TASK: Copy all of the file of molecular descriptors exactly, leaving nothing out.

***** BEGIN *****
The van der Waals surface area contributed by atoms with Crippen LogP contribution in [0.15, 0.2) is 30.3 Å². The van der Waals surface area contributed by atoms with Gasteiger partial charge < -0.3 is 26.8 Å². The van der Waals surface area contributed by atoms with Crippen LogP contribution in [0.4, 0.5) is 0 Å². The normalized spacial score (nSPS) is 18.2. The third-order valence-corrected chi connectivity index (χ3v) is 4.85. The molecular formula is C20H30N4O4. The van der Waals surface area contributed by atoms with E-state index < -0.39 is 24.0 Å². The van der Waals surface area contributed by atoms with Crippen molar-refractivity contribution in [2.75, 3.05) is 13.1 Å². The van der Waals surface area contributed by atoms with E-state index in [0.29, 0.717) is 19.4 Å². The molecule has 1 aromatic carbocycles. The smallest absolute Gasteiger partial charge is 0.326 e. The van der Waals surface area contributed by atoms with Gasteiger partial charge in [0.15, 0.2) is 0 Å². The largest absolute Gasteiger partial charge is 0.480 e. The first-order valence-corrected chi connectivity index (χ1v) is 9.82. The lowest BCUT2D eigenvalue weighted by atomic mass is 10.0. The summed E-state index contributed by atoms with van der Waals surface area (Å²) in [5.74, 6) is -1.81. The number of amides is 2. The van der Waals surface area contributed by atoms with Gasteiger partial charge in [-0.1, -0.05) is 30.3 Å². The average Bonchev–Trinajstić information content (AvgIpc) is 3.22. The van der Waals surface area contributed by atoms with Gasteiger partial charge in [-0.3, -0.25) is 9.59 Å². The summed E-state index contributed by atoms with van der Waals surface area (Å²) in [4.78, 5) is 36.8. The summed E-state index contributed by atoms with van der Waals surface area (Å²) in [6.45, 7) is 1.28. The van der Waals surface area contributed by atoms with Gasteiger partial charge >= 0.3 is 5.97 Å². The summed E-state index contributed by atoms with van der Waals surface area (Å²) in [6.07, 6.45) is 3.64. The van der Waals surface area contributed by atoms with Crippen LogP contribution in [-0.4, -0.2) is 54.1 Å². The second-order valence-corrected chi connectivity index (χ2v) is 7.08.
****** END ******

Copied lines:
The van der Waals surface area contributed by atoms with Crippen LogP contribution in [0.15, 0.2) is 30.3 Å². The van der Waals surface area contributed by atoms with Gasteiger partial charge < -0.3 is 26.8 Å². The van der Waals surface area contributed by atoms with Crippen LogP contribution in [0.4, 0.5) is 0 Å². The normalized spacial score (nSPS) is 18.2. The third-order valence-corrected chi connectivity index (χ3v) is 4.85. The molecular formula is C20H30N4O4. The van der Waals surface area contributed by atoms with E-state index < -0.39 is 24.0 Å². The van der Waals surface area contributed by atoms with Crippen molar-refractivity contribution in [2.75, 3.05) is 13.1 Å². The van der Waals surface area contributed by atoms with E-state index in [0.29, 0.717) is 19.4 Å². The molecule has 1 aromatic carbocycles. The smallest absolute Gasteiger partial charge is 0.326 e. The van der Waals surface area contributed by atoms with Gasteiger partial charge in [0.15, 0.2) is 0 Å². The largest absolute Gasteiger partial charge is 0.480 e. The first-order valence-corrected chi connectivity index (χ1v) is 9.82. The lowest BCUT2D eigenvalue weighted by atomic mass is 10.0. The summed E-state index contributed by atoms with van der Waals surface area (Å²) in [5.74, 6) is -1.81. The number of amides is 2. The van der Waals surface area contributed by atoms with Gasteiger partial charge in [-0.1, -0.05) is 30.3 Å². The average Bonchev–Trinajstić information content (AvgIpc) is 3.22. The van der Waals surface area contributed by atoms with Gasteiger partial charge in [-0.3, -0.25) is 9.59 Å². The summed E-state index contributed by atoms with van der Waals surface area (Å²) in [4.78, 5) is 36.8. The summed E-state index contributed by atoms with van der Waals surface area (Å²) in [6.45, 7) is 1.28. The van der Waals surface area contributed by atoms with Gasteiger partial charge >= 0.3 is 5.97 Å². The summed E-state index contributed by atoms with van der Waals surface area (Å²) in [6.07, 6.45) is 3.64. The van der Waals surface area contributed by atoms with Crippen LogP contribution in [-0.4, -0.2) is 54.1 Å². The second-order valence-corrected chi connectivity index (χ2v) is 7.08.